Thursday, December 12, 2013
By Gillian Graham email@example.com
WINDHAM - Laura Smith knows how hard it can be to stretch a fixed budget during the summer.
Mason Stoddard, 11, and Nickolas Keene, 3, picnic outside Little Falls Landing senior housing in Windham on Friday. This is the first summer that free lunches have been provided every weekday at the Windham site for children age 18 and under.
Photos by Carl D. Walsh/Staff Photographer
Matthew Keene, 6, of Windham chooses an apple at the free lunch at Little Falls Landing on Friday.
HUNGRY CHILDREN IN MAINE, BY THE NUMBERS
• Students eligible for free lunch: 11,100 (28 percent)
• Students eligible for reduced-price lunch: 1,754 (4 percent)
• Students eligible for free lunch: 71,989 (38 percent)
• Students eligible for reduced-price lunch: 12,742 (7 percent)
Source: Maine Department of Education
• Children younger than 18 living in poverty: 48,733 (18 percent)
• Children younger than 5 living in poverty: 15,752 (23 percent)
• Children receiving Food Supplement Program benefits: 75,889 (28 percent)
• Children eligible for free and reduced-price lunch: 84,731 (45 percent)
• Maine has the sixth-highest rate of hunger in the United States and the highest rate of hunger in New England.
• Nearly 200,000 Mainers are unable to afford consistent and adequate nutrition.
Source: Maine Hunger Initiative
During the school year, two of her three children get free lunch at school. In the summer, it's up to her to put those meals on the table.
But for the first time, Smith can take her children to Little Falls Landing for a free lunch each weekday. It's one of a growing number of summertime free-lunch programs in Maine that are trying to reach the nearly 85,000 children who are eligible for free or reduced-price meals during the school year.
There are now 242 summer meal sites in Maine, up from 224 last summer, according to the Maine Department of Education.
During the school year, 100 percent of the 85,000 children get fed. In the summer, when school is out, that drops to 16 percent, illustrating the need for additional sites, said Gail Lombardi, the Department of Education's program manager for Child Nutrition Services.
State Sen. Justin Alfond, D-Portland, who sponsored legislation that provides guidance to schools for setting up summer meal programs, said, "Students are hungry all year, not just during the school calendar. We must do everything we can to end food insecurity in our communities."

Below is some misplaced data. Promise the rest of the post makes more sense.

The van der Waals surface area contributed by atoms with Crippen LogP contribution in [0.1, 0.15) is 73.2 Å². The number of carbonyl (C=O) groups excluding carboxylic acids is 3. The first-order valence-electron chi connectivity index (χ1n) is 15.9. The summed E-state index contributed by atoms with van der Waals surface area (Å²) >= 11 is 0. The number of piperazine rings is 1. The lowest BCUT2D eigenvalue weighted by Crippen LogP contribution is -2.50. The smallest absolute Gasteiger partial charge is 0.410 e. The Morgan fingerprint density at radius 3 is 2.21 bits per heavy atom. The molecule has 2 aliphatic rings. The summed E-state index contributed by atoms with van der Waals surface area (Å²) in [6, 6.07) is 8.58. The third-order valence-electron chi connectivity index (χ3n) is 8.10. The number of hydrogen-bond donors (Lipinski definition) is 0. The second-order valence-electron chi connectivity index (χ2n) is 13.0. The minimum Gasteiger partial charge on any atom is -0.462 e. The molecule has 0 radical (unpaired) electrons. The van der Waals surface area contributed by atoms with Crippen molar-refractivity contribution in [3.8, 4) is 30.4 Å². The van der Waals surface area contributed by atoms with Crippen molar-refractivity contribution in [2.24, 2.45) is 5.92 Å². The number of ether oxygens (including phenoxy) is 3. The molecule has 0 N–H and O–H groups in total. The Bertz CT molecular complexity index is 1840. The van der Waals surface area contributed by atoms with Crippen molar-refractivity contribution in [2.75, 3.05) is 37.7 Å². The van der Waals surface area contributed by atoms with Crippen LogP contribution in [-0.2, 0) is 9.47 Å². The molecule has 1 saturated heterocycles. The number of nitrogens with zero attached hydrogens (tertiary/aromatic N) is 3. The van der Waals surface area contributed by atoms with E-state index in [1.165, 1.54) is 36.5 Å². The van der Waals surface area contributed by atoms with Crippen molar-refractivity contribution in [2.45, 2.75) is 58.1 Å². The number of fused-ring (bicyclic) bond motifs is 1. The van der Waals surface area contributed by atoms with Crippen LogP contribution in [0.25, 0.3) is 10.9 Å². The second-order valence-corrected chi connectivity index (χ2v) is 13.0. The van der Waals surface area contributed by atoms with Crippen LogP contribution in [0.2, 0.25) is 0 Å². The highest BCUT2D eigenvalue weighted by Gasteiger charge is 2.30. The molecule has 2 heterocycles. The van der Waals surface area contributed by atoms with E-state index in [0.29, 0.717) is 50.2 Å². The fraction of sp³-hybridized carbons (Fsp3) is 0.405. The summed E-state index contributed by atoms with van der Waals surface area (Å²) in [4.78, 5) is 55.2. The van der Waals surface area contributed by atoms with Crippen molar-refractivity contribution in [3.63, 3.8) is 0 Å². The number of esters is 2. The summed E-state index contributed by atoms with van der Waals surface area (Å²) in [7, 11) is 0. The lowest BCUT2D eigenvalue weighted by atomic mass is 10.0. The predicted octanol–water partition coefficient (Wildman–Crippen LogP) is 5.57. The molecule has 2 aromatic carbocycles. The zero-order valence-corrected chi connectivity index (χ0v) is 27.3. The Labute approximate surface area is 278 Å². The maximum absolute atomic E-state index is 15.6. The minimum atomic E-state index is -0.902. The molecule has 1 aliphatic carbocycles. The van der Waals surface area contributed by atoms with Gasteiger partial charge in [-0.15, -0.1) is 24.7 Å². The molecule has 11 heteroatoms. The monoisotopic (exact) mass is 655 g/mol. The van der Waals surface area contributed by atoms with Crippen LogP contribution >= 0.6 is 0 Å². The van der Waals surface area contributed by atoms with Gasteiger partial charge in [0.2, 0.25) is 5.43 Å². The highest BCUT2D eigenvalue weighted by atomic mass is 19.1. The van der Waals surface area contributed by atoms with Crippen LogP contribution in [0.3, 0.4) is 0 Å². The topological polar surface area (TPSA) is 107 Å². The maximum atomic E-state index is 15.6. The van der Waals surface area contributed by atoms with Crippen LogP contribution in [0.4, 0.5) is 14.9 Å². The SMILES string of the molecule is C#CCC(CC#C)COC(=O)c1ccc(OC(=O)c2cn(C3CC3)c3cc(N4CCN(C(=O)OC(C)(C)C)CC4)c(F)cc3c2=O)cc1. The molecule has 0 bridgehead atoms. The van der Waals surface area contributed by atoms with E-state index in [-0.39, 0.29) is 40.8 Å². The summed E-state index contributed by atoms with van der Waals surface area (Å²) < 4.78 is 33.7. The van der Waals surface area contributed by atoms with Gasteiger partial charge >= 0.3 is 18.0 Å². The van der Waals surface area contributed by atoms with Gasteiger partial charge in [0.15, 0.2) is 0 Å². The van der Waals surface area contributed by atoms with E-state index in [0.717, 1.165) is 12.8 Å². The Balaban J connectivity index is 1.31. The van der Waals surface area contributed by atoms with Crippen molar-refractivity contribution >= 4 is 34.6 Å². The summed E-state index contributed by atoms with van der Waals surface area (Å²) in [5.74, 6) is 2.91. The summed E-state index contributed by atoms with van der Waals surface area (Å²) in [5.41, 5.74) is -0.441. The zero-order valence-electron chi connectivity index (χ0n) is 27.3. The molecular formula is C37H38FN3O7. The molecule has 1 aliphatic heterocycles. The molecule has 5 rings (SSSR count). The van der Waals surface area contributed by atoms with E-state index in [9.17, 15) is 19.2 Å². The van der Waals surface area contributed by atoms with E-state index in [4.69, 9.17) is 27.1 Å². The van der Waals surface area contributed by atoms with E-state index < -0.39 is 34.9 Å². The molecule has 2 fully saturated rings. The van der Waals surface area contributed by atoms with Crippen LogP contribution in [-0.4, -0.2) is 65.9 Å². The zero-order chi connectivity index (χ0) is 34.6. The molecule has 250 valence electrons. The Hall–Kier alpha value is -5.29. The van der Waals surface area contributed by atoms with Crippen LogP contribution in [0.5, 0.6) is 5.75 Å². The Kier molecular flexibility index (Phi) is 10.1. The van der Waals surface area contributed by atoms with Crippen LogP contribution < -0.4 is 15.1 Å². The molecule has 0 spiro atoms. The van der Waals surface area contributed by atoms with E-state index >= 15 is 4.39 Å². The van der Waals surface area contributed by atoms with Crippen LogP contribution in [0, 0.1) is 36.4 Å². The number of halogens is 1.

Alfond said he sponsored the legislation because it was clear that eligible schools weren't taking advantage of available federal funding, which provides $3.25 reimbursement for every meal served.
A study last year by the Maine Center for Economic Policy showed that while the state received $1.1 million in federal funds through the Summer Food Service Program, another $10 million would have been available if additional meal sites had been operating.
"While we've had some success in expanding the number of sites, the sad reality is that we also have more kids who are hungry now than a year ago," said Garrett Martin, executive director of the Maine Center for Economic Policy. "It's pretty clear there's more that can be done."
Cumberland County has 58 summer meal sites, 40 of which operate where at least half of the students qualify for free or reduced-price meals. They are open to any child 18 or younger, regardless of need.
The Maine Hunger Initiative supports 24 of those sites, including 12 new sites, said Michelle Lamm, program manager for the Maine Hunger Initiative. Those new programs are primarily in the Lakes Region, where the rural nature of the towns can prevent children from getting to the sites easily.
To address that problem in Windham, the Maine Hunger Initiative worked with Saint Joseph's College's Bon Appetit meal service and Avesta to serve lunch on the lawn outside of the Little Falls Landing senior housing. Most of the approximately 15 kids who showed up each day this week walked from the neighborhood across the street.
A group of children sprinted across the lawn at exactly noon Friday, eager to grab bag lunches from the residents who volunteer to serve meals and play games. As the children spread out on blankets on the lawn to eat turkey sandwiches, their parents socialized nearby.
Laura Smith came with her children and several others from the neighborhood who needed an adult to walk with them.
"There's a lot of people in my neighborhood who can't afford a balanced lunch," Smith said. "It's awesome to know this is at least one balanced meal they can have."
Lamm said the program in Windham is unique because of its connection to a senior housing complex.
Windham schools didn't qualify for a summer meal site because fewer than 50 percent of their students qualify for free lunch. But Lamm said program organizers recognized there were children in town who could benefit from free meals. The area around Little Falls Landing was chosen because of its concentration of low-income housing and residents.
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click image to enlarge
Eden Slater, a Maine Hunger Initiative supervisor, plays with children as part of the lunch program in Windham. Organizers want to attract older kids to the program, too.